Apple has filed for a patent on a location-based interface that can display ads and facilitate purchases over your iPhone or iPod touch while you're out shopping.
The patent, "Graphical User Interface with Location-Specific Interface Elements," is designed to generate impulse buying and to ensure that purchases are made at Apple's iTunes Store.
Although the 49-page patent application #20090064056 covers location-based services in general, the ones described in most detail in the filing would enable users of Apple's WiFi-equipped handhelds and laptops to identify and purchase tunes, movies, videos, photos, and audiobooks while they are being played or displayed in a bricks-and-mortar store.
Starbucks could customize their ad to feature their own collections
The mobile devices' displays would change to match the content being listened to or viewed. An album cover or movie poster, for example, could be displayed. A Buy button could be double-tapped to purchase that item directly from the iTunes Music store.
One variant of the filing also envisions a device's location-detection capability triggering "establishment-specific display panels" - that's advertisements, in non-patentese.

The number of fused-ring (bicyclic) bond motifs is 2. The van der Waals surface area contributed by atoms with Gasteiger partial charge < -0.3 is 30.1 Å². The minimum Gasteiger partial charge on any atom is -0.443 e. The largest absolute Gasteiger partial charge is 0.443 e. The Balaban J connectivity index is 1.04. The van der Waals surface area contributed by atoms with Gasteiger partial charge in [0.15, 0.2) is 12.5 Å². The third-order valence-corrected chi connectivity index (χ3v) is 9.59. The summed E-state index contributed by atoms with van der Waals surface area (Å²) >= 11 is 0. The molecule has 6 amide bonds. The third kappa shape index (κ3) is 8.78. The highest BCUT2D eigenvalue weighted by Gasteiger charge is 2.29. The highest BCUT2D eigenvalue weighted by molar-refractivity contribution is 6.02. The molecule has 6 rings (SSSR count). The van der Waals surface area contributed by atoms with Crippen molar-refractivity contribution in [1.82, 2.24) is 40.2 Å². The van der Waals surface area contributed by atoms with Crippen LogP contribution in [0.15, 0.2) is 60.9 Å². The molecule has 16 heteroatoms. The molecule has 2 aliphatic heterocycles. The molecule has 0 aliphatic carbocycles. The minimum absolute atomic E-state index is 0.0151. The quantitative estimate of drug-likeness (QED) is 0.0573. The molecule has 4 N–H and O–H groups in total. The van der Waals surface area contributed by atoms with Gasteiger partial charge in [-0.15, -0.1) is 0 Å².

The advantages to both Apple and the bricks-and-mortar store owner are many. Apple gets to induce purchases at the iTunes Store, and the store owner (presumably) gets a percentage kickback for facilitating that inducement on their premises, all without having to worry about real-world messiness such as inventory.
Retail-wise, it's a win-win. And for the shopper, it's a painless way to satisfy that iTunes jones - at least until the bill shows up at the end of the month.
The filing is also another step in Apple's growing interest in location awareness. There have been reports, for example, that the next version of Mac OS X, aka Snow Leopard, will be location-aware, based on the iPhone's CoreLocation Framework.
Your laptop could know that it's in Starbucks, as well as what tune it's listening to
While the Big-Brother aspects of location awareness can be a mite off-putting, the convenience that the technology can provide is inarguable. Imagine, for example, entering "Waring Tailgater" on your iPhone, and having it chirp as you pass an appliance store that offers that Professional Specialty Blender.
Or hearing a tune in a coffee shop, and rather than going crazy trying to remember its name, tapping your iPhone and being told the song's name, the artist who's performing it, what album it's from, when it was released, and who that kick-ass bass player is on that particular session.
There is, however, one absolute requirement for location-based technology: the ability to turn it off. Sometimes you'd prefer to be left alone, and not have anyone know where you are. ®